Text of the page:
Sarah’s Favorite Things, 2021 EditionMonday, February 15th, 2021
Back in 2013 I did a post on this subject, and decided it was high time to update it! So here you go. There is a downloadable PDF for you to enjoy; it’s also listed on my Resources page.
Sharing is a good thing, so today I want to share some of my favorite things: products that I use and recommend. If you discover a link is no longer working, please let me know by leaving a comment or using the Contact Me page. Since this list is quite long, here is what you’ll find below, my stuff first (sorry) then alphabetical order:
- Threadwork Unraveled, my book about all things thread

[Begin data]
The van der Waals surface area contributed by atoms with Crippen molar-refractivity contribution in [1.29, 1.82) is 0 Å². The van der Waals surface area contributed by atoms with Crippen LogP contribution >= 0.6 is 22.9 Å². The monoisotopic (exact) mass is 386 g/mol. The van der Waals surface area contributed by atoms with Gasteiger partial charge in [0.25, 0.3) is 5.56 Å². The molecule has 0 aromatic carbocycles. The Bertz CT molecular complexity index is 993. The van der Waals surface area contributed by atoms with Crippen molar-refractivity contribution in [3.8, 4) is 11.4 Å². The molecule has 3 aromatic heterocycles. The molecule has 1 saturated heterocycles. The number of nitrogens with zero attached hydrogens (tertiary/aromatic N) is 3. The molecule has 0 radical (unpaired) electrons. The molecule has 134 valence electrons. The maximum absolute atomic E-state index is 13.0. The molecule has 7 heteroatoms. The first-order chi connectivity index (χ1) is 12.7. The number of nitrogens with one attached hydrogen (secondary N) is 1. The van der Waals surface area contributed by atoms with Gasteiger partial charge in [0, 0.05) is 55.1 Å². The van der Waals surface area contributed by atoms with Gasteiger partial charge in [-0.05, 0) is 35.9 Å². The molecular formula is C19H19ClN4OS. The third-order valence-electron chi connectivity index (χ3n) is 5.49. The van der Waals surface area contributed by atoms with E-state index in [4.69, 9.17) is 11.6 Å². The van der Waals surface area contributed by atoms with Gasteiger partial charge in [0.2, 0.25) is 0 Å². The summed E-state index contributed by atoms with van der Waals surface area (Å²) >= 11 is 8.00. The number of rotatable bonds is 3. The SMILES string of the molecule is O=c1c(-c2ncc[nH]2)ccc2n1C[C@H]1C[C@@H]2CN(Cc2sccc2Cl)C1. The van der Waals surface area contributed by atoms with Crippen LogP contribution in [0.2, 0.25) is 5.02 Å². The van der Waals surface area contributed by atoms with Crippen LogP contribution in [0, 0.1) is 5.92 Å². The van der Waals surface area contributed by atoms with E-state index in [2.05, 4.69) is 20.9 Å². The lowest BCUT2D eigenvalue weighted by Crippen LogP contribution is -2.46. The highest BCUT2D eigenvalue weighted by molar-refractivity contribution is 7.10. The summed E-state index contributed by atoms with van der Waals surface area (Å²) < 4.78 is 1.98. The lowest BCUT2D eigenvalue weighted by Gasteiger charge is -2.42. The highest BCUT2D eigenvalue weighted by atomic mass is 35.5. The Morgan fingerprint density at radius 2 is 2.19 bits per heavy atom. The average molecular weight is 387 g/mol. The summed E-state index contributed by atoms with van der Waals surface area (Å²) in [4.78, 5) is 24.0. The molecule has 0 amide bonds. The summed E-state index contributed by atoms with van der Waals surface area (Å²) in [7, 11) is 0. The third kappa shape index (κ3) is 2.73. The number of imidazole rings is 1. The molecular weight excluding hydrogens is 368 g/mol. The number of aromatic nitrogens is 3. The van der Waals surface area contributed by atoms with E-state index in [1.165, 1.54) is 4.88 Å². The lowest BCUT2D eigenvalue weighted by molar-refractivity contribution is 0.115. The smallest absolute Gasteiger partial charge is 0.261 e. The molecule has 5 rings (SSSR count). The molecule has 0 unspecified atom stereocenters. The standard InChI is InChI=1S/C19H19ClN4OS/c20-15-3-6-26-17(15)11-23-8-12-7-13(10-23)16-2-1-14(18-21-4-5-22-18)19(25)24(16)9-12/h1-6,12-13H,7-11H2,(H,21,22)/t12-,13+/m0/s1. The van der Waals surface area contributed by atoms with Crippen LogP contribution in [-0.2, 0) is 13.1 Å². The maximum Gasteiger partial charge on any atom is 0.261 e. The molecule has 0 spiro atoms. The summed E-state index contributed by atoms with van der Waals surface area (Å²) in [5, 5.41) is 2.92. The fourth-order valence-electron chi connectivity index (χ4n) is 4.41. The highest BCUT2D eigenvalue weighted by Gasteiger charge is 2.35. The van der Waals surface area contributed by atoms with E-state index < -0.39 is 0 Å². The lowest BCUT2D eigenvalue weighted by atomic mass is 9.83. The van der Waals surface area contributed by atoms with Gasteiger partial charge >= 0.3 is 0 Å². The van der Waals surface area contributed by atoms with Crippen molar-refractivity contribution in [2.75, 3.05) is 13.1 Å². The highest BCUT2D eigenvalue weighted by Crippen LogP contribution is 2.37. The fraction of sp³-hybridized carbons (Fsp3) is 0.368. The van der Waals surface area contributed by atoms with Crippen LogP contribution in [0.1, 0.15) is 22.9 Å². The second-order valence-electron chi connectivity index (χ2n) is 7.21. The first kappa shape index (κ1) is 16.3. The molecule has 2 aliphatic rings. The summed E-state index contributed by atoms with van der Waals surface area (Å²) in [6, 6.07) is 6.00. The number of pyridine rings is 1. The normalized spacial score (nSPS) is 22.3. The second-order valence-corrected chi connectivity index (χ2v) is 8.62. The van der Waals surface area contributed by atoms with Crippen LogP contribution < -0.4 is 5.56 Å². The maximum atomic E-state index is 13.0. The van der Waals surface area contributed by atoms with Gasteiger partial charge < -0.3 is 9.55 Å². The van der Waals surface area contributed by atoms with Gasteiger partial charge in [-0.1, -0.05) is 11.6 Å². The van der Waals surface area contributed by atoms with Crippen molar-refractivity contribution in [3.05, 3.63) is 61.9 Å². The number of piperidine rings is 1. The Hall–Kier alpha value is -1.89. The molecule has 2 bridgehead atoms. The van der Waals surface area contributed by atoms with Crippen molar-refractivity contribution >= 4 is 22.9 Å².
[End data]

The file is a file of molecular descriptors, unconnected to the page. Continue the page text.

- Art Quilt Design from Photo to Threadwork video workshop
- The Art of Sarah Ann Smith, so far
- Big Design Wall
- Clover seam ripper
- Clover needle threader
- Famore Cutlery Bent-tip tweezers
- Heidi Proffetty’s insanely sharp tweezers
- Janome M7 Continental Sewing Machine
- Karen Kay Buckley’s Scissors
- Mistyfuse Adhesive Web
- Mistyfuse Goddess Sheets
- Mistyfuse Transdoodle
- Panasonic Titanium Non-stick Iron
- Running with Scissors bag and byAnnie’s patterns
- Textile Paints
- Val Webb, art teacher extraordinaire
- Valerie Hearder—jumbo non-stick press sheeting
- Wool Felt ironing pad
Threadwork Unraveled by me, Sarah Ann Smith